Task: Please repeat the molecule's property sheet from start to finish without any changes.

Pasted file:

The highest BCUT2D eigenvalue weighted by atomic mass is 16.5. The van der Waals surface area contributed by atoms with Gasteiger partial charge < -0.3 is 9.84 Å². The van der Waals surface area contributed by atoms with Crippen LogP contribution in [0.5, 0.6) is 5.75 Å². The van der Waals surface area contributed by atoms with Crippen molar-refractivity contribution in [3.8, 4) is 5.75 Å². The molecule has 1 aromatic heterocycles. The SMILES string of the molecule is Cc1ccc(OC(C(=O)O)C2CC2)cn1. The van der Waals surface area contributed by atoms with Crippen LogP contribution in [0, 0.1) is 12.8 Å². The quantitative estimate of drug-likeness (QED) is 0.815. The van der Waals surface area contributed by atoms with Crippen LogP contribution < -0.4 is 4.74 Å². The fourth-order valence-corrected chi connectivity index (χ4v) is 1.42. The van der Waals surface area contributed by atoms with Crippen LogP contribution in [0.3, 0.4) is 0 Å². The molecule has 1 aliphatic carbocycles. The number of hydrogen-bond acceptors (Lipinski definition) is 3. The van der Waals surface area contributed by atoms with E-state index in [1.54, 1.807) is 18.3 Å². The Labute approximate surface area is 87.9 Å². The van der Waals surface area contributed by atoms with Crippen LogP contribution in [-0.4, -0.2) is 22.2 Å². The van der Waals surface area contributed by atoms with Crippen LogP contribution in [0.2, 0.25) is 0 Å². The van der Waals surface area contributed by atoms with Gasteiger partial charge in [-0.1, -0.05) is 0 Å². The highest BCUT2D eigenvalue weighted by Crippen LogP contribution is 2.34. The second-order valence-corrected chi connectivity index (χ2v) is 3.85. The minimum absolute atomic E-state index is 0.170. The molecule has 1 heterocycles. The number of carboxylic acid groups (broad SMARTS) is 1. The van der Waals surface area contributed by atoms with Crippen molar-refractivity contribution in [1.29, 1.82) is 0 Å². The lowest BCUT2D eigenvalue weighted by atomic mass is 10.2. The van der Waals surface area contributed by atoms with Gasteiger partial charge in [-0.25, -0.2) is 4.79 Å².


The highest BCUT2D eigenvalue weighted by atomic mass is 16.5. The van der Waals surface area contributed by atoms with Gasteiger partial charge < -0.3 is 9.84 Å². The van der Waals surface area contributed by atoms with Crippen LogP contribution in [0.5, 0.6) is 5.75 Å². The van der Waals surface area contributed by atoms with Crippen molar-refractivity contribution in [3.8, 4) is 5.75 Å². The molecule has 1 aromatic heterocycles. The SMILES string of the molecule is Cc1ccc(OC(C(=O)O)C2CC2)cn1. The van der Waals surface area contributed by atoms with Crippen LogP contribution in [0, 0.1) is 12.8 Å². The quantitative estimate of drug-likeness (QED) is 0.815. The van der Waals surface area contributed by atoms with Crippen LogP contribution < -0.4 is 4.74 Å². The fourth-order valence-corrected chi connectivity index (χ4v) is 1.42. The van der Waals surface area contributed by atoms with Crippen LogP contribution in [0.3, 0.4) is 0 Å². The molecule has 1 aliphatic carbocycles. The number of hydrogen-bond acceptors (Lipinski definition) is 3. The van der Waals surface area contributed by atoms with E-state index in [1.54, 1.807) is 18.3 Å². The Labute approximate surface area is 87.9 Å². The van der Waals surface area contributed by atoms with Crippen LogP contribution in [-0.4, -0.2) is 22.2 Å². The van der Waals surface area contributed by atoms with Crippen LogP contribution in [0.2, 0.25) is 0 Å². The van der Waals surface area contributed by atoms with Gasteiger partial charge in [-0.1, -0.05) is 0 Å². The highest BCUT2D eigenvalue weighted by Crippen LogP contribution is 2.34. The second-order valence-corrected chi connectivity index (χ2v) is 3.85. The minimum absolute atomic E-state index is 0.170. The molecule has 1 heterocycles. The number of carboxylic acid groups (broad SMARTS) is 1. The van der Waals surface area contributed by atoms with Crippen molar-refractivity contribution in [1.29, 1.82) is 0 Å². The lowest BCUT2D eigenvalue weighted by atomic mass is 10.2. The van der Waals surface area contributed by atoms with Gasteiger partial charge in [-0.25, -0.2) is 4.79 Å².